If you live in the Northeast right now, you’ve likely encountered smoke in the air. Wildfires in Canada have massively affected the area’s air quality, leading to warnings for people to stay inside.
The health hazards of wildfire smoke ― even if you’re thousands of miles away from the source ― are real and wide-ranging. We know that smoke can affect our lungs, leading to coughing or trouble breathing. But there’s another common symptom many people may not immediately realize is a result of smoke: headaches.
In New York City, where the air quality is currently ranked the worst in the world as of Wednesday, many were tweeting about how they started to experience the early signs of a migraine. As I sit here and write this story, staring at an orange, apocalyptic-looking Manhattan skyline, I can feel tension progressively rising in my temples.
According to the Centers for Disease Control and Prevention, head pain is an expected symptom of wildfire smoke. The conditions can also cause sinus pain and congestion, which can lead to the feeling of a headache.
A study from the National Institutes of Health (NIH), which analyzed emergency department visits during wildfires in California, found that the smoke’s particulate matter (called PM 2.5) is associated with tension headaches. “As climate change drives longer and more intense wildfire seasons, wildfire PM 2.5 may contribute to more frequent headaches,” the study authors wrote.
Symptoms from wildfire smoke occur because particulate matter can get deep into our lungs and enter our bloodstream, Colleen Reid, an environmental epidemiologist and health geographer with the University of Colorado Boulder, previously told HuffPost. After that point, the particles can travel to other organs and cause inflammation.
There is less known about how smoke affects migraines, but research suggests that inflammation can play a role in triggering them. The NIH study did not find that migraines or cluster headaches were associated with increased wildfire smoke. That said, people are reporting migraine episodes now ― coincidentally, when the air quality is poor.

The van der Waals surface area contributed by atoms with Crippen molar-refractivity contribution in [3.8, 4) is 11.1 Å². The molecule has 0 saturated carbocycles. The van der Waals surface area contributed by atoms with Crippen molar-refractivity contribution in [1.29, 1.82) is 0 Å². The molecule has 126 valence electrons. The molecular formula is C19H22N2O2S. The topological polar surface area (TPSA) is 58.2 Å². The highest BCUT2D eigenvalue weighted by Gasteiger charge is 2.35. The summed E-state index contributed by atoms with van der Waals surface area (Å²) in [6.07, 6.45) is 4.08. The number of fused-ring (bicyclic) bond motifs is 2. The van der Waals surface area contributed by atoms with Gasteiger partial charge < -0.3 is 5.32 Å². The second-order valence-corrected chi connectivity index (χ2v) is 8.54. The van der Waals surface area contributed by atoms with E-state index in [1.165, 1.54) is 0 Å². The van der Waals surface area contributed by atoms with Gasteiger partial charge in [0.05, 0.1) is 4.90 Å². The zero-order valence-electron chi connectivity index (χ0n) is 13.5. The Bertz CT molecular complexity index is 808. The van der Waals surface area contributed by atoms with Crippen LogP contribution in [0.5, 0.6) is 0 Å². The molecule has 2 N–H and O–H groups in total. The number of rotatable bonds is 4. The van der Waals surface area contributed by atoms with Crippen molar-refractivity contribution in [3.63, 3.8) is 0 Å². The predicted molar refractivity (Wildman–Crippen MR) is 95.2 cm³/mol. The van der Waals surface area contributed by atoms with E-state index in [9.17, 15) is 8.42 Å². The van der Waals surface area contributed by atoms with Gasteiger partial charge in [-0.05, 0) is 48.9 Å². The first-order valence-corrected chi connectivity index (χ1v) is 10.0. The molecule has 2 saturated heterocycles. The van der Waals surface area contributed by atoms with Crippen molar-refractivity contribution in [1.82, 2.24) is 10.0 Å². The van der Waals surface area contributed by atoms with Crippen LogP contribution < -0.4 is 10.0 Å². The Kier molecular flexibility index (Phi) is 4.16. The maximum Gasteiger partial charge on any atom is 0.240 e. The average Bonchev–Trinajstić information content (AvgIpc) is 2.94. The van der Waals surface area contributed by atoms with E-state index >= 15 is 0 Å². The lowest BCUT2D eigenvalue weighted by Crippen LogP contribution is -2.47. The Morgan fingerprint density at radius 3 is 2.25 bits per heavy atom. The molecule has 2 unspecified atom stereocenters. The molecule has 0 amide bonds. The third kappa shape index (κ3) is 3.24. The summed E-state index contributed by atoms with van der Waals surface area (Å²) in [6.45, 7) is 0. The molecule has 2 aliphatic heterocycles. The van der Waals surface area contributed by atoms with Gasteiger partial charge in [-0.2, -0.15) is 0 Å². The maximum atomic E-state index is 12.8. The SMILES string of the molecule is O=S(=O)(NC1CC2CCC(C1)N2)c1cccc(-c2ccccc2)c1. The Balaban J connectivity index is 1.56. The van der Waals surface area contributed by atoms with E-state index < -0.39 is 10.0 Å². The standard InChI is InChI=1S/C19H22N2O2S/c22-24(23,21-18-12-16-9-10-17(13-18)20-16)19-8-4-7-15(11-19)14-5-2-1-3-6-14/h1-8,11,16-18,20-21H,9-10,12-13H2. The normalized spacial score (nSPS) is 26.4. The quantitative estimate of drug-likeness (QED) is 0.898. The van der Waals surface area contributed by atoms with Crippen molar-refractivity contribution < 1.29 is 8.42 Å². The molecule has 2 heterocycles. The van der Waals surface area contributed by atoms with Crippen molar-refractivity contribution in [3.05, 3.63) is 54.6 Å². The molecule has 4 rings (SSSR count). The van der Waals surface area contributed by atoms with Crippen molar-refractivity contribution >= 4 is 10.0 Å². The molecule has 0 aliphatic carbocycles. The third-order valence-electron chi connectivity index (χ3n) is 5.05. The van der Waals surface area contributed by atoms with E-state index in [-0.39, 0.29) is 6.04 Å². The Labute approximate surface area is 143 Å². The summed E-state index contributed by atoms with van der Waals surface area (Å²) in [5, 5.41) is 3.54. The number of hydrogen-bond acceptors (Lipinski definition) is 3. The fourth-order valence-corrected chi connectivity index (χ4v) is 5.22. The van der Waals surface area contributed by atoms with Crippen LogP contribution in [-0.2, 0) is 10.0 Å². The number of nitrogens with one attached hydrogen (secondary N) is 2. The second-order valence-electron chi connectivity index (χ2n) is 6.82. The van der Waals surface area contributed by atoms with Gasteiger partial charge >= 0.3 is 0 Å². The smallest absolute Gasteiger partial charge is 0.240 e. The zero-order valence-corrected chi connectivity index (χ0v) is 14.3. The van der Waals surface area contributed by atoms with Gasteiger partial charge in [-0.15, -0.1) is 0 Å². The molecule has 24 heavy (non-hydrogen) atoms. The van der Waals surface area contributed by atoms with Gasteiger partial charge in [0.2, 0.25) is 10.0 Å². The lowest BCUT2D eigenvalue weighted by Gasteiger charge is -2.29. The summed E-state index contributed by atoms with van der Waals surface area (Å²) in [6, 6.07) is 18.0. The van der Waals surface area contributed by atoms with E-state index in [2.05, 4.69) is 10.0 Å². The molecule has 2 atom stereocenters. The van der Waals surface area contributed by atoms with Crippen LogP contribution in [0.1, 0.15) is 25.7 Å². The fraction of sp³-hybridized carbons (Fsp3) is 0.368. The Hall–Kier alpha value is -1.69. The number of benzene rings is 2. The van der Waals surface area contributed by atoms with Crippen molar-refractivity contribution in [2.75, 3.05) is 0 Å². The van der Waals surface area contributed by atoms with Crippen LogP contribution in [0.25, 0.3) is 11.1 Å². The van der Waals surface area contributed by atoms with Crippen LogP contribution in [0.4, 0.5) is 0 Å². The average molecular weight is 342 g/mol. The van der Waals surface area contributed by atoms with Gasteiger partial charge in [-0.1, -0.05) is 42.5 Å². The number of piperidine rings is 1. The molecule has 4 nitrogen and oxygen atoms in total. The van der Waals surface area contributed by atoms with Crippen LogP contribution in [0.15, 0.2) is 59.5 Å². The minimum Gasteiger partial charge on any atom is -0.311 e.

How To Protect Yourself And Alleviate Wildfire Smoke Symptoms
If you’re feeling the effects of the air quality, there are a few ways to reduce your symptoms and prevent further damage.
First and foremost, stay indoors. Residents of affected areas are advised to avoid the air as much as possible, especially if you’re unprotected. If you need to go outside, wear a high-quality face covering like an N95 mask to help you filter as many particles as possible.
You should also check your home’s air filtration. MERV-13 filters are considered a gold standard for reducing pollution in your home. You can also use a standalone HEPA air purifier to help. There are guides online on making your own air purification systems at home (for example, you can use a MERV-13 and put it in a box fan or in front of your AC unit).
To mitigate a headache, make sure to stay hydrated. You can also use a hot or cold compress to reduce pain, according to the Mayo Clinic. Rest in a quiet and dark room. If necessary, medications like acetaminophen or ibuprofen can also help.
It’s important to take your exposure to wildfire smoke seriously ― for the sake of your health.